“People who don’t work for an airline seem to be most amused by naked passenger stories,” she goes on. “For me, the weirdest stories involve passengers stealing a coworker’s uniform blazer or chicken strips off a flight attendant’s salad. My coworker found his blazer standing in line at security, and the chicken strips were found clutched in the fist of a passenger sitting in the exit row.”

“My tolerance for crazy has certainly elevated over the years,” Dunst agrees, “and I have to remind myself that we see people in their most stressed-out state.” Dunst once had a passenger get so enraged with the flight crew for refusing to serve her alcohol during the airplane’s initial ascent—when the seat belt sign was still on—that she spent the next five hours harassing the flight attendants, taking pictures of and tweeting about them. “I don’t think this particular woman was in her right mind,” Dunst recalls, “and that can be a little scary when you’re at 30,000 feet.”

As for Lee, she cites medical emergencies—people fainting or having seizures—as well as people clipping their toenails in their seats or getting furious when they get caught smoking in the lavatory instead of being sorry. Also: an adult woman urinating on the floor after being told she couldn’t use the restroom.

How to Keep from Getting Sick on a Plane

Getting sick on airplanes can be par for the course when you’re a frequent flyer. This is partly because of all that circulated air, and also because being on a flight means being in close proximity to dozens of people—and their germs—for an extended period.

But getting sick on your next flight doesn’t have to be a foregone conclusion. To protect yourself from getting sick on a plane, follow flight attendants’ advice: Bring sanitizing wipes and use them to wipe down your seat, tray table (Poole sees parents change babies’ diapers on them), entertainment screen, and remote control. Also: Drink water. Take immune-boosting vitamins. Don’t touch your face, and don’t request drinks while the crew is picking up trash—their hands are now germy. Shower as soon as you get where you’re going, or at least change your clothes.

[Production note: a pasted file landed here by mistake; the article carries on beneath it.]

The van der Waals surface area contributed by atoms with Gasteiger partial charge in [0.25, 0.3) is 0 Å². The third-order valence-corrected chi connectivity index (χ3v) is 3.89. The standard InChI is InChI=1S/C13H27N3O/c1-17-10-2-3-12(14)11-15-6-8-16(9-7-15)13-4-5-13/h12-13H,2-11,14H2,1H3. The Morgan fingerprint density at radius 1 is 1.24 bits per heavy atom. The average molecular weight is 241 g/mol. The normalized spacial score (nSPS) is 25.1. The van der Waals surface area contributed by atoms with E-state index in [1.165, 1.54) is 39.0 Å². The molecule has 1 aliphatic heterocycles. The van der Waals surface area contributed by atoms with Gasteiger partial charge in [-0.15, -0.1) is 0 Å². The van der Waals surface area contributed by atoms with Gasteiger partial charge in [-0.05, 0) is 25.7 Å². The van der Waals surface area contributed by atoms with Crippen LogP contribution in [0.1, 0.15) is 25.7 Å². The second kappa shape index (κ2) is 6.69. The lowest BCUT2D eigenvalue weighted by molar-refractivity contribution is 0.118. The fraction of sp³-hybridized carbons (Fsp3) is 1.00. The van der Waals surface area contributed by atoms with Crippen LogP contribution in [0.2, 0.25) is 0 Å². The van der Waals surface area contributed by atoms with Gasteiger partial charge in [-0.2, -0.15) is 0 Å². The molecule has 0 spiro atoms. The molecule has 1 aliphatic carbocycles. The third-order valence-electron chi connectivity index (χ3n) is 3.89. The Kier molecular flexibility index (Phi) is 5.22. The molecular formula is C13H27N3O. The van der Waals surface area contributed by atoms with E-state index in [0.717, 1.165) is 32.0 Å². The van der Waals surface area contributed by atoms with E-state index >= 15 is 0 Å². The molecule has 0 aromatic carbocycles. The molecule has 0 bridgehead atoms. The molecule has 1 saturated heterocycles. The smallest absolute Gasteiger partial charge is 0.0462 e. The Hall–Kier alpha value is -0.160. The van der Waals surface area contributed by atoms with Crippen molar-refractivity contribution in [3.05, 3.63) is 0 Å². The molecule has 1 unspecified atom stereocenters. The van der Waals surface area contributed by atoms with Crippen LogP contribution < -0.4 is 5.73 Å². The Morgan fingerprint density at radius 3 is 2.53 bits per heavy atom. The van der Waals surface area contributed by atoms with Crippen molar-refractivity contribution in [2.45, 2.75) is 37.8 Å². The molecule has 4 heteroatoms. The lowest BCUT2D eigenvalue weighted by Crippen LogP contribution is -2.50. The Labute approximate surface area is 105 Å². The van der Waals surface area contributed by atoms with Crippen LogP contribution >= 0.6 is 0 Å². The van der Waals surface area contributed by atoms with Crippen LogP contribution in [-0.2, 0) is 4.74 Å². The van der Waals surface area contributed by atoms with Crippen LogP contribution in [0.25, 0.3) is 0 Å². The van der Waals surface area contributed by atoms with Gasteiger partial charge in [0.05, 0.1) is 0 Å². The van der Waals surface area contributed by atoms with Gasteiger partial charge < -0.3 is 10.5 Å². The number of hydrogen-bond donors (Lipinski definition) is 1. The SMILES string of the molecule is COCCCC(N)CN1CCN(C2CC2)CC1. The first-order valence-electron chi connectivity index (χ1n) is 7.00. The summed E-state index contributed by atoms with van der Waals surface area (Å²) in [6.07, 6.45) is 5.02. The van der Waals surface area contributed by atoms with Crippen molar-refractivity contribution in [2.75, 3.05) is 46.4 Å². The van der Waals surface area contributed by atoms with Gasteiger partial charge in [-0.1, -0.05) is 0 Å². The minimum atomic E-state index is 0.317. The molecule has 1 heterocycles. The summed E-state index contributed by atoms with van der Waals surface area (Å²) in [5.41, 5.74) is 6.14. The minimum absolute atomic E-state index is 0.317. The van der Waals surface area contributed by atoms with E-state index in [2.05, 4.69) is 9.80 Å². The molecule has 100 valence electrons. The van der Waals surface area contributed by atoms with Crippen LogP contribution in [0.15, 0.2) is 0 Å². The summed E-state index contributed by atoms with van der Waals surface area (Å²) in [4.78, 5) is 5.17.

“Something I wish was more mainstream in the U.S.,” Dunst says, “are mouth masks like you typically see in Asian cultures. If you’re sick, it’s just a basic courtesy to prevent everyone around you from getting sick as well.”

As for airplane lavatories, they’re practically petri dishes and, like the tray tables, they don’t always get thoroughly cleaned. So don’t touch much in there—use a paper towel to open and shut the lid, to flush, and to use the door handle. Never sit directly on the toilet seat, never go in there barefoot or with just socks on, and always wash your hands well with soap.

What Passengers Should Bring Onboard

The flight attendants we interviewed recommend a light blanket, a neck pillow, an eye mask (if you’re hoping to sleep), earplugs, socks—and a good book, since it’s not uncommon for the in-flight screens or Wi-Fi to be out of order.

What Flight Attendants Want Passengers to Know

It irks flight attendants when passengers assume that they don’t have college degrees and that their previous careers were as bartenders. “My background is in radio and I hold a master’s degree from an Ivy League institution,” Johnson says. “Other flight attendants have been lawyers, medical students, real estate agents, and so much more. We want passengers to know that we are more than our uniform.”

Flight attendants also want passengers to know that the flight crew doesn’t get paid on the ground. “So that flight attendant greeting you at the boarding door? Not being paid,” says Poole. “Delays? Not being paid. We aren’t paid until the boarding door is closed and the brakes are released.”

This means that delays and cancellations can affect flight attendants dearly—not only are they not paid when flights are canceled or when they’re waiting for a delay to lift, but, as Poole puts it, “When flight schedules get screwed up, we have to make arrangements for children or family and we miss things we were excited to do. I’ve had passengers yell at me, ‘I haven’t seen my baby in three days!’ A lot of flight crew have babies too.”

Travelers should keep in mind that flight attendants aren’t getting paid during the boarding process, which is a flight’s most hectic time. During boarding, Poole says, “We have a lot to do with very little help, so we might seem a little snippy or rude but really, we’re stressing out to get things done so that a delay can’t get pinned on us. The problem is that boarding sets the tone, so then when we have time to relax and smile and be nice, the perfect flight attendant, passengers don’t notice because they’re mad that we took their bag to check it or that we didn’t answer their question or we didn’t allow them to use the bathroom or that they weren’t catered to. Nobody wonders why. They just think we’re rude and then they go and tweet about it.”

Dunst raises another point that airplane passengers don’t always seem to realize: “There’s a reason we ask you to keep your seat belts fastened whenever you’re in your seats. Turbulence can come out of nowhere, and you can never be too safe. That being said, the same goes for us. If the captain has asked us to take our jump seats for our safety, then no, we cannot get up to pour you a ginger ale. Unfortunately, getting injured on the job is almost inevitable. All it takes is one air pocket to jolt us around. We of course want to take care of you as best we can, but safety truly does come first—not your third gin and tonic.”

Flight Attendant Tips and Tricks for Fearful Flyers

Aviophobia is the most common phobia in the U.S., affecting 6.5 percent of the population, while many more Americans—almost one in three—have an anxiety or fear of flying that isn’t quite severe enough to be formally diagnosed as a phobia.